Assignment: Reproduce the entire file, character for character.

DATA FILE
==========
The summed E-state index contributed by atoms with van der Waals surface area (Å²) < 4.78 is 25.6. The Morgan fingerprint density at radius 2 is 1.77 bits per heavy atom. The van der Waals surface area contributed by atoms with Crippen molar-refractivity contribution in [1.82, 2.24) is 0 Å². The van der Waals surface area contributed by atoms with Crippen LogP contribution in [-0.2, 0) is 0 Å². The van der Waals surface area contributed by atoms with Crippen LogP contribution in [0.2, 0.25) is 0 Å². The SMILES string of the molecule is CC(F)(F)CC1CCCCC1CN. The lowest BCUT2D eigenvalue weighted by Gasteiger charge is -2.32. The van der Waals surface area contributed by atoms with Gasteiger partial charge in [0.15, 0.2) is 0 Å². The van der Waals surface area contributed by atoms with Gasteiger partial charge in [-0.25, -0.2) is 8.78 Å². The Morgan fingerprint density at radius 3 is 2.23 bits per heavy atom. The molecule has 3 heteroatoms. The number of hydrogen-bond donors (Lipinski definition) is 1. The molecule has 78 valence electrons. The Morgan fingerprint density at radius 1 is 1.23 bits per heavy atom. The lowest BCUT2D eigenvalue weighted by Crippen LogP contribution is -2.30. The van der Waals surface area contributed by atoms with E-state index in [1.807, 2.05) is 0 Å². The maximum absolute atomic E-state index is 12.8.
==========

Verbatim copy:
The summed E-state index contributed by atoms with van der Waals surface area (Å²) < 4.78 is 25.6. The Morgan fingerprint density at radius 2 is 1.77 bits per heavy atom. The van der Waals surface area contributed by atoms with Crippen molar-refractivity contribution in [1.82, 2.24) is 0 Å². The van der Waals surface area contributed by atoms with Crippen LogP contribution in [-0.2, 0) is 0 Å². The van der Waals surface area contributed by atoms with Crippen LogP contribution in [0.2, 0.25) is 0 Å². The SMILES string of the molecule is CC(F)(F)CC1CCCCC1CN. The lowest BCUT2D eigenvalue weighted by Gasteiger charge is -2.32. The van der Waals surface area contributed by atoms with Gasteiger partial charge in [0.15, 0.2) is 0 Å². The van der Waals surface area contributed by atoms with Gasteiger partial charge in [-0.25, -0.2) is 8.78 Å². The Morgan fingerprint density at radius 3 is 2.23 bits per heavy atom. The molecule has 3 heteroatoms. The number of hydrogen-bond donors (Lipinski definition) is 1. The molecule has 78 valence electrons. The Morgan fingerprint density at radius 1 is 1.23 bits per heavy atom. The lowest BCUT2D eigenvalue weighted by Crippen LogP contribution is -2.30. The van der Waals surface area contributed by atoms with E-state index in [1.807, 2.05) is 0 Å². The maximum absolute atomic E-state index is 12.8.